Few humans live in the Falkland Islands, an archipelago in the Atlantic Ocean off the southern coast of Argentina. But there is a lot of wildlife, especially seabirds, including the largest breeding population of black-browed albatrosses in the world.
Considered endangered as recently as 2013, the numbers of these big migrators have since rebounded, and the species is currently listed under the lowest level of threat by the International Union for Conservation of Nature. These days, around 500,000 pairs attempt to breed in the Falklands each year. By December, dark-spotted eggs—one per nest—begin hatching into fluffy, gray chicks. Lately, a mysterious illness has been claiming the lives of those chicks, causing concern among the researchers who study them.
On the west side of the archipelago—a British overseas territory, also claimed by Argentina and the subject of a brief, decisive war in 1982—is New Island. This elongated patch of dense tussac grass with dramatic cliffs on one side and gently sloping beaches on other was historically used as a base for whaling. It was established as a nature reserve in 1972.
A small settlement sits on the east side of New Island, a short walk from a research reserve. That’s where Fernando Ventura, a doctoral student at the University of Lisbon in Portugal, was living in 2019 and 2020 when he started monitoring black-browed albatross nests to learn more about the population.
He spent his days from October to January out in the field with the colonies, enduring chilly, wet, extremely windy island weather. He monitored 260 nests daily, keeping track of the nest owners and recording when each egg hatched and how the chicks progressed.
He soon made a grim observation. “I began noticing the chicks were dying for apparently no reason,” he says, “and I got really upset.”
Again and again, he saw the same symptoms: discharge seeping from their eyes, swollen tissue around their beaks, and difficulty lifting their heads. He learned that by the time a chick displayed these symptoms, it only had a few days left to live.
Ventura brought up the chick mortalities with his doctoral advisor, Paulo Catry, who had been visiting New Island for research since 2003. He confirmed that he had seen the same thing before, and the pair, along with two of their colleagues, decided to investigate. The symptoms didn’t appear to match any known albatross disease, but as they dug deeper, they found a possible match to sporadic “virus-like infections” affecting black-browed albatrosses in the Falklands that had been described as far back as 1975.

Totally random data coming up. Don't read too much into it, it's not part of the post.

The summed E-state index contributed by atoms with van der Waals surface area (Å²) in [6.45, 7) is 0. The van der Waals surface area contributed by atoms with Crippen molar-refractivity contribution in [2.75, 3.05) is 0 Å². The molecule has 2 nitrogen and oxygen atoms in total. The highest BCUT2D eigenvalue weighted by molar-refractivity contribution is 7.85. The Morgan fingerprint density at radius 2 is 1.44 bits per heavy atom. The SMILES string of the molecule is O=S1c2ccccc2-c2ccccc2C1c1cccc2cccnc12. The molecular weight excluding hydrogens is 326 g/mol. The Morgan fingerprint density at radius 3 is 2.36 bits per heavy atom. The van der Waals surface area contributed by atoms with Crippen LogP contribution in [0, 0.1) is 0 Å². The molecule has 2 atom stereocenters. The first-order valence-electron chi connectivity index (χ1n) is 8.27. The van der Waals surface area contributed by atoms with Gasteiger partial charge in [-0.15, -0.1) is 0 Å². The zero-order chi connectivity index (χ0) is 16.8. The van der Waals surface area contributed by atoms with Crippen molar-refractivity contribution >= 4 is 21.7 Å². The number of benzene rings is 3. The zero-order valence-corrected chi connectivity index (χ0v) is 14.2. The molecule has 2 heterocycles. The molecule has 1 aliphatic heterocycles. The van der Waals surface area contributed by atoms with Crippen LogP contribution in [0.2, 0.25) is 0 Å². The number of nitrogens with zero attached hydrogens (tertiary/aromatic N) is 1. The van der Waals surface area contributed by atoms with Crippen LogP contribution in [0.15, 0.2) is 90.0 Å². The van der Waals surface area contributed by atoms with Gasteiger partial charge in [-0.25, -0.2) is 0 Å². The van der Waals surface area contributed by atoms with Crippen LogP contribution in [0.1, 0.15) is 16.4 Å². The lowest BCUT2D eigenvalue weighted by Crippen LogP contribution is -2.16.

The researchers then pored through their own records on chick survival during six breeding seasons between 2004 to 2020 on New Island and three other nearby islands with large albatross populations: Steeple Jason, Beauchene, and Bird. Under normal circumstances, 30 percent of chicks die on average per year of natural causes, including predation. The new analysis, published in 2021 in the journal Polar Biology, revealed that between 3 percent and 40 percent of the population’s chicks were dying in their nests in any given year for reasons other than predators.
The biggest killer of adult black-browed albatrosses is long-line fishing boats, which can snag and drown foraging birds out at sea, often dooming the parentless chicks as well. Birds of prey, such as the striated caracara, also snatch chicks from their nests. And then there’s disease.
Mapping out the locations of the nests in which they discovered dead chicks gave the researchers another big clue—alongside the shared symptoms and old reports—that they were dealing with a contagious disease.
“We found mortality clusters,” says Ventura.
Amandine Gamble, a disease ecologist at the University of California, Los Angeles, who wasn’t involved in the study, says, “I think the spatial structuring [of chick mortalities] is very strong support for an infectious disease,” because other causes of death—predation, for example—wouldn’t produce such a pattern. But “without finding the infection itself, it’s hard to tell for sure.”
Identifying the infection is easier said than done. New Island is a remote place. To get there, researchers rely on tiny planes (the size of Fiat 500s, Ventura says) that can only make the trip when the wind is just right, due to the island’s extremely short landing strip. That means that getting significant research equipment to the island, such as an uacold freezer that can preserve samples, is challenging.